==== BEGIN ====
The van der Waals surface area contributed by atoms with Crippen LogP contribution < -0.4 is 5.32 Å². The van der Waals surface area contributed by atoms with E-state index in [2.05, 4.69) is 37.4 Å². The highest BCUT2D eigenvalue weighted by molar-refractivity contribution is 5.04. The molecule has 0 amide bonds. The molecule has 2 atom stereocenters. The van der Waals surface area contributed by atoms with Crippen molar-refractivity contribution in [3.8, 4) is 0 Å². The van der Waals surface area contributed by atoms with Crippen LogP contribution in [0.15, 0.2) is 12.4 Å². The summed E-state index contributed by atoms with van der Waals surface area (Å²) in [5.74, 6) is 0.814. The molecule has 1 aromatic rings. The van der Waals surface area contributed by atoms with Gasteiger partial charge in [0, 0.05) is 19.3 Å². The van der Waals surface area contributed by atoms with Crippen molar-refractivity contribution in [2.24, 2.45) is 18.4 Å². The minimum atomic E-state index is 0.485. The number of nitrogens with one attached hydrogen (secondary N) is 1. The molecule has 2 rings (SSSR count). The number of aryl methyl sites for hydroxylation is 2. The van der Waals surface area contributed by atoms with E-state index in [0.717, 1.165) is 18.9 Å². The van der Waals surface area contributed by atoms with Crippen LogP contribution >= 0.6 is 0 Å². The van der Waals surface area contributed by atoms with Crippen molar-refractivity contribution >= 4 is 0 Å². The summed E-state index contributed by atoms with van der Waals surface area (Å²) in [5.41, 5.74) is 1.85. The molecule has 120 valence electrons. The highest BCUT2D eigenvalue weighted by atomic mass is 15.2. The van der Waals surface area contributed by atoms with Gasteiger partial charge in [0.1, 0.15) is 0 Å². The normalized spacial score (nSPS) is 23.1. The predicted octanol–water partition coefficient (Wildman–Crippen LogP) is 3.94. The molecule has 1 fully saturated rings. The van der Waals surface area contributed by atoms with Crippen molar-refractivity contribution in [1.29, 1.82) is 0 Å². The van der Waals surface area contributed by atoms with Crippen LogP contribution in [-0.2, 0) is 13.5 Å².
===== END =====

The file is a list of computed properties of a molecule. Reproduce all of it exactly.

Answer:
The van der Waals surface area contributed by atoms with Crippen LogP contribution < -0.4 is 5.32 Å². The van der Waals surface area contributed by atoms with E-state index in [2.05, 4.69) is 37.4 Å². The highest BCUT2D eigenvalue weighted by molar-refractivity contribution is 5.04. The molecule has 0 amide bonds. The molecule has 2 atom stereocenters. The van der Waals surface area contributed by atoms with Crippen molar-refractivity contribution in [3.8, 4) is 0 Å². The van der Waals surface area contributed by atoms with Crippen LogP contribution in [0.15, 0.2) is 12.4 Å². The summed E-state index contributed by atoms with van der Waals surface area (Å²) in [5.74, 6) is 0.814. The molecule has 1 aromatic rings. The van der Waals surface area contributed by atoms with Gasteiger partial charge in [0, 0.05) is 19.3 Å². The van der Waals surface area contributed by atoms with Crippen molar-refractivity contribution in [2.24, 2.45) is 18.4 Å². The minimum atomic E-state index is 0.485. The number of nitrogens with one attached hydrogen (secondary N) is 1. The molecule has 2 rings (SSSR count). The number of aryl methyl sites for hydroxylation is 2. The van der Waals surface area contributed by atoms with E-state index in [0.717, 1.165) is 18.9 Å². The van der Waals surface area contributed by atoms with Crippen LogP contribution >= 0.6 is 0 Å². The van der Waals surface area contributed by atoms with Crippen molar-refractivity contribution >= 4 is 0 Å². The summed E-state index contributed by atoms with van der Waals surface area (Å²) in [5.41, 5.74) is 1.85. The molecule has 120 valence electrons. The highest BCUT2D eigenvalue weighted by atomic mass is 15.2. The van der Waals surface area contributed by atoms with Gasteiger partial charge in [0.1, 0.15) is 0 Å². The normalized spacial score (nSPS) is 23.1. The predicted octanol–water partition coefficient (Wildman–Crippen LogP) is 3.94. The molecule has 1 fully saturated rings. The van der Waals surface area contributed by atoms with Crippen molar-refractivity contribution in [1.29, 1.82) is 0 Å². The van der Waals surface area contributed by atoms with Crippen LogP contribution in [-0.2, 0) is 13.5 Å².